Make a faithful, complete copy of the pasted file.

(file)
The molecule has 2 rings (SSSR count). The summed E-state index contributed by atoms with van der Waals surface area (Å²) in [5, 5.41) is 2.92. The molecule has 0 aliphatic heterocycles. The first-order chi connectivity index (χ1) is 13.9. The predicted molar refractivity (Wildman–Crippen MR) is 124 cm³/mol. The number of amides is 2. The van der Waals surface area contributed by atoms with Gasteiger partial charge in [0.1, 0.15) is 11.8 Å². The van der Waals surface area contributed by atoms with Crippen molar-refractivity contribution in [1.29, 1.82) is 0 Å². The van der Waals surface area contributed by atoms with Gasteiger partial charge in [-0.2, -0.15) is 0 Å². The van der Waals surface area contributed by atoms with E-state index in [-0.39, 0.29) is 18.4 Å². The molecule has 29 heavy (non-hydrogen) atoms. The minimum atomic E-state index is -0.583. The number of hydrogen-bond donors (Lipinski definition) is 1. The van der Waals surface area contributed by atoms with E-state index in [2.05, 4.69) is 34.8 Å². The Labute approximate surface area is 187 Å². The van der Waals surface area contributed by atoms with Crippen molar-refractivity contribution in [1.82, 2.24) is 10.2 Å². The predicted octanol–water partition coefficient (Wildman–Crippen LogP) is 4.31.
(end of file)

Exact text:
The molecule has 2 rings (SSSR count). The summed E-state index contributed by atoms with van der Waals surface area (Å²) in [5, 5.41) is 2.92. The molecule has 0 aliphatic heterocycles. The first-order chi connectivity index (χ1) is 13.9. The predicted molar refractivity (Wildman–Crippen MR) is 124 cm³/mol. The number of amides is 2. The van der Waals surface area contributed by atoms with Gasteiger partial charge in [0.1, 0.15) is 11.8 Å². The van der Waals surface area contributed by atoms with Crippen molar-refractivity contribution in [1.29, 1.82) is 0 Å². The van der Waals surface area contributed by atoms with Gasteiger partial charge in [-0.2, -0.15) is 0 Å². The van der Waals surface area contributed by atoms with E-state index in [-0.39, 0.29) is 18.4 Å². The molecule has 29 heavy (non-hydrogen) atoms. The minimum atomic E-state index is -0.583. The number of hydrogen-bond donors (Lipinski definition) is 1. The van der Waals surface area contributed by atoms with E-state index in [2.05, 4.69) is 34.8 Å². The Labute approximate surface area is 187 Å². The van der Waals surface area contributed by atoms with Crippen molar-refractivity contribution in [1.82, 2.24) is 10.2 Å². The predicted octanol–water partition coefficient (Wildman–Crippen LogP) is 4.31.